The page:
Bone spurs, which are bony projections that develop along the edges of a bone, are also common among athletes and can cause a decline in a player’s ability to perform at a high level.
Recovery times for bone injuries can vary widely.
Overtraining injuries are common at all levels of football, but usually occur at the highest level of the sport because athletes compete at a higher intensity.
The repetitive motions that athletes make, from throwing to sprinting to movements in weight training, regularly cause inflammation in soft tissue that can be painful and limit mobility and efficiency.
6 Types of Football Injury Treatments
Football is such a dynamic sport that the range of related injuries and effective treatments for recovery will vary from individual to individual.
Here are 6 common approaches to treating football related injuries:
1. EPAT Therapy for Football injuries
Sometimes referred to as Shockwave Treatment, EPAT Therapy Treatment is a painless, non-invasive method for speeding up the healing process.
During an EPAT session, impulse pressure waves are delivered deep into the muscles and tissue. This helps to create blood flow, reduce inflammation, and promote faster healing.
With EPAT Therapy, there is no scarring, risk of infection, or anesthesia required, and athletes playing or training for the football season can many times continue to perform while undergoing treatment sessions.
Minor injuries, some tears, sprains or tendonitis in an effected joint, can be improved by using the RICE Method, which stands for Rest, Ice, Compress, Elevate.
RICE is especially critical in the first 72 hours of an injury. While ice can help reduce inflammation and pain, compression will support the joint and rest gives the injured area time to heal.
Whenever possible, elevate the affected area above the heart.
3. Taping and Strapping
While a condition like hamstring tendonitis or an ankle strain is still healing, taping and strapping can aid in reducing stress on the muscles and tendons by creating extra support and tension.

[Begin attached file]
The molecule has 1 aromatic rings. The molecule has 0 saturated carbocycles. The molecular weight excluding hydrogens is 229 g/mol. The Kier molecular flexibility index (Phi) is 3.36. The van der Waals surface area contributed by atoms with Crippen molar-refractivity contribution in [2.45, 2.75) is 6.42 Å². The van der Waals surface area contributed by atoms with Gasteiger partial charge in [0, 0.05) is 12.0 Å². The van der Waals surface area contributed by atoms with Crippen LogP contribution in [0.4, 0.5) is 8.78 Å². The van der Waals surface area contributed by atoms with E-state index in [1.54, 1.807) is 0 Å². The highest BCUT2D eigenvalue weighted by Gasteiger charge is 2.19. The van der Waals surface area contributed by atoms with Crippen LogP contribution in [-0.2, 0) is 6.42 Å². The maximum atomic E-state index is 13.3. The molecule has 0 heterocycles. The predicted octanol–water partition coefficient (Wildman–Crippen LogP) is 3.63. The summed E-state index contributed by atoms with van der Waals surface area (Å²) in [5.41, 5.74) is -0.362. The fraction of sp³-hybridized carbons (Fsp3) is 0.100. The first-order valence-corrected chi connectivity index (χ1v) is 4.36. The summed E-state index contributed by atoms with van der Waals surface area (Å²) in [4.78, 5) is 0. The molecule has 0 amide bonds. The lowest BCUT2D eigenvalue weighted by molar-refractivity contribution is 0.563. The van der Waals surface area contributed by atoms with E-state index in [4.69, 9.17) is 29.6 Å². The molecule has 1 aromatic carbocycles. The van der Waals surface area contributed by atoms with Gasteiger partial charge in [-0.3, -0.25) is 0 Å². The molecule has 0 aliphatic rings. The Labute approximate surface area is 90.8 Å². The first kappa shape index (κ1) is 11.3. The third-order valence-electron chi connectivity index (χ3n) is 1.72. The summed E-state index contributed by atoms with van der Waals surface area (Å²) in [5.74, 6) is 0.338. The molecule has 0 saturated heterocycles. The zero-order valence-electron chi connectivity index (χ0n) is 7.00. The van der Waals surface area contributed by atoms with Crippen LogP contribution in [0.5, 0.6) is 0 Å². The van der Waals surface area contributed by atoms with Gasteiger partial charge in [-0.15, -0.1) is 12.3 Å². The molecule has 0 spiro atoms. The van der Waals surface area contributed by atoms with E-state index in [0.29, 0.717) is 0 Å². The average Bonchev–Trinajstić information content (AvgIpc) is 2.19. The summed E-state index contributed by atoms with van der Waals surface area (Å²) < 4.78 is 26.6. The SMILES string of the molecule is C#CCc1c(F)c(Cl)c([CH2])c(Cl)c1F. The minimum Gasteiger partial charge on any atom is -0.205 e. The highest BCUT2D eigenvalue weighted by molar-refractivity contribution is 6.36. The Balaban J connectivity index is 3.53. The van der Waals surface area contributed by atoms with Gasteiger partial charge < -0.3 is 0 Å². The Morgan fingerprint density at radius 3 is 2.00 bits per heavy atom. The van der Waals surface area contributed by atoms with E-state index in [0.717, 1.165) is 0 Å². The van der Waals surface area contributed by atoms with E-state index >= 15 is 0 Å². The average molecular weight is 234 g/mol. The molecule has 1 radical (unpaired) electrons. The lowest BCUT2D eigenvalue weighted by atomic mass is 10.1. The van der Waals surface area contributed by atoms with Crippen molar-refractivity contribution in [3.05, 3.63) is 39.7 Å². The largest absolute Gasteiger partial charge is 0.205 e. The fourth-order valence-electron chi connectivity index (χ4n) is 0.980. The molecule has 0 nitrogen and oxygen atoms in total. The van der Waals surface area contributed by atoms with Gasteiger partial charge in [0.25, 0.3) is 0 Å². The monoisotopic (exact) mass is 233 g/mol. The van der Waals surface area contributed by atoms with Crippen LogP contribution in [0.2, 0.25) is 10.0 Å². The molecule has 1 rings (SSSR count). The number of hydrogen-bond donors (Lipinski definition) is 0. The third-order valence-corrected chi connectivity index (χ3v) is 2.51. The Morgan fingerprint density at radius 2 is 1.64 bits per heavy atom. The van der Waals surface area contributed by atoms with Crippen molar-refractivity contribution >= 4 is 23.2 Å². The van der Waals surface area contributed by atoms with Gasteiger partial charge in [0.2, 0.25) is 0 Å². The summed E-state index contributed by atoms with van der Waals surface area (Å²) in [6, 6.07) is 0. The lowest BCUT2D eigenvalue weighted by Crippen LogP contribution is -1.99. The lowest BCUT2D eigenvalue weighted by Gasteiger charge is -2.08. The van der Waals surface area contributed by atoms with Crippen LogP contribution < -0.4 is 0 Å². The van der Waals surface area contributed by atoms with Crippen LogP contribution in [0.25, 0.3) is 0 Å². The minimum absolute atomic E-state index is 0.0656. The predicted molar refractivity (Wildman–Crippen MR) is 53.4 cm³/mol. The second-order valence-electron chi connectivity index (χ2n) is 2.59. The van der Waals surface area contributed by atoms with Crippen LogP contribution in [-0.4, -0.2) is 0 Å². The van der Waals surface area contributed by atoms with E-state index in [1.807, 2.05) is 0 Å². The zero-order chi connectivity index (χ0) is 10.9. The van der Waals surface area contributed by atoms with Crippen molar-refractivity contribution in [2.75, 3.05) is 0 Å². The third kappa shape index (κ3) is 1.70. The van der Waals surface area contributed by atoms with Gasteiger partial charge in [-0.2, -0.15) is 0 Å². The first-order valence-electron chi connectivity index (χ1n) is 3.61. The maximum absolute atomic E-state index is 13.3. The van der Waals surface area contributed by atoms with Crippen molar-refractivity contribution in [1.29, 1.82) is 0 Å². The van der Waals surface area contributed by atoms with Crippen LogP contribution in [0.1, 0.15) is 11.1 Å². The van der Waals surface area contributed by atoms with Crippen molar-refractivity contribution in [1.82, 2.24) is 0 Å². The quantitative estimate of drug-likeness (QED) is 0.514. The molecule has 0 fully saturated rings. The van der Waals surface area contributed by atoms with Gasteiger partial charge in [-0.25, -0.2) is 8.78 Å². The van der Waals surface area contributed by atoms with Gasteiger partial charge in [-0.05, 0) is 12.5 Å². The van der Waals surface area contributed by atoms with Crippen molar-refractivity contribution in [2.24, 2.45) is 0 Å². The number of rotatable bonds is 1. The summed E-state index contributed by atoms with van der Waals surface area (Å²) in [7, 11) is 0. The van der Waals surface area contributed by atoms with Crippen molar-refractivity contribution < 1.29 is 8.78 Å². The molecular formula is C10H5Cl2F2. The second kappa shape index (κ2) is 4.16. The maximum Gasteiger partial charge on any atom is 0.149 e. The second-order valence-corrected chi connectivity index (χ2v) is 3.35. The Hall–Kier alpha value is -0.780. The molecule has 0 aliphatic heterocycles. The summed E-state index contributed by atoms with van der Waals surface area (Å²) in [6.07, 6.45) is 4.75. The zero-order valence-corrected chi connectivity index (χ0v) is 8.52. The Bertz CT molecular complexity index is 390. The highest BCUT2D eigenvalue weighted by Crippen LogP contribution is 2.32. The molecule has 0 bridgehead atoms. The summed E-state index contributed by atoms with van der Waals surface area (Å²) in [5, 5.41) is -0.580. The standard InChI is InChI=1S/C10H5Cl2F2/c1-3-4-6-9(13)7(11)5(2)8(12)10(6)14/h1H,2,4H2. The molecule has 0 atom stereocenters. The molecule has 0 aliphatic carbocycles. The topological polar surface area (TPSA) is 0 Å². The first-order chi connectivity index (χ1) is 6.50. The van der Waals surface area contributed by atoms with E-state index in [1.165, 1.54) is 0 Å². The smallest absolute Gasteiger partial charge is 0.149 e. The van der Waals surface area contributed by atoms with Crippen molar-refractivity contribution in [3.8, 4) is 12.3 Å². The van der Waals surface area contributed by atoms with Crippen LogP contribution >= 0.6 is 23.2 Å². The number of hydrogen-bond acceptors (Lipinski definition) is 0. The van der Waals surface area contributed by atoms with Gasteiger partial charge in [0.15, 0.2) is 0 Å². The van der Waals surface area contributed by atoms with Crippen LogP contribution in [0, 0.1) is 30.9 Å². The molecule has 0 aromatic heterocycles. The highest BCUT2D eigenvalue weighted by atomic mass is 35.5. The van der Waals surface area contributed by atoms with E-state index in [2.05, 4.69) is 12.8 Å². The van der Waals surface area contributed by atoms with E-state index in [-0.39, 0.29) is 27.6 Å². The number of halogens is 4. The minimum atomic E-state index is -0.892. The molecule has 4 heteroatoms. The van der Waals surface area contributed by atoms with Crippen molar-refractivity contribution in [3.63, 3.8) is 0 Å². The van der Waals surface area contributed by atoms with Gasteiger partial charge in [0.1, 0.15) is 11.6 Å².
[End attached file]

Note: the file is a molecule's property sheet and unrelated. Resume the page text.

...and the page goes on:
Many players tape injury prone area before playing to provide additional support and help prevent injuries from happening in the first place.
Taping and strapping can also make it possible for players to continue playing through injuries.
4. Non-Steroidal Anti-Inflammatory Medications
Over the counter pain medications like ibuprofen can help lessen injury related pain and will also aid in promoting a decline in inflammation.
Depending on the type of injury, some athletes may need a steroid injection to reduce more serious inflammation and pain.
Serious football injuries, such as broken bones, a ruptured Achilles, a torn rotator cuff, knee injuries, and others might have to be surgically repaired in order for a full recovery to be made.
Hopefully surgery is a last resort for most players because it can end the season due to the long recovery time required after the procedure.
6. Physical Therapy
As an injury heals, undergoing physical therapy can help speed up the healing process by learning specific exercises and stretches to increase strength and improve flexibility.
This is also an opportunity for athletes to develop proper training techniques and warm-up habits, which will help decrease the chance of further injury.
Treating Sports Injuries
Football injuries are very common for those who play the sport, but fortunately, many of the treatment methods outlined here will allow them to heal quickly to return to the playing field.
Most of these treatment protocols have been used for a long time. EPAT Therapy is the newest method on the list and has been gaining momentum in recent years by college and NFL trainers because it speeds the healing process and gets players back to playing with little or no downtime.
There are several different models of STORZ Medical Shock Wave devices to suit the needs sports and rehabilitation professionals and each comes with a variety of accessories.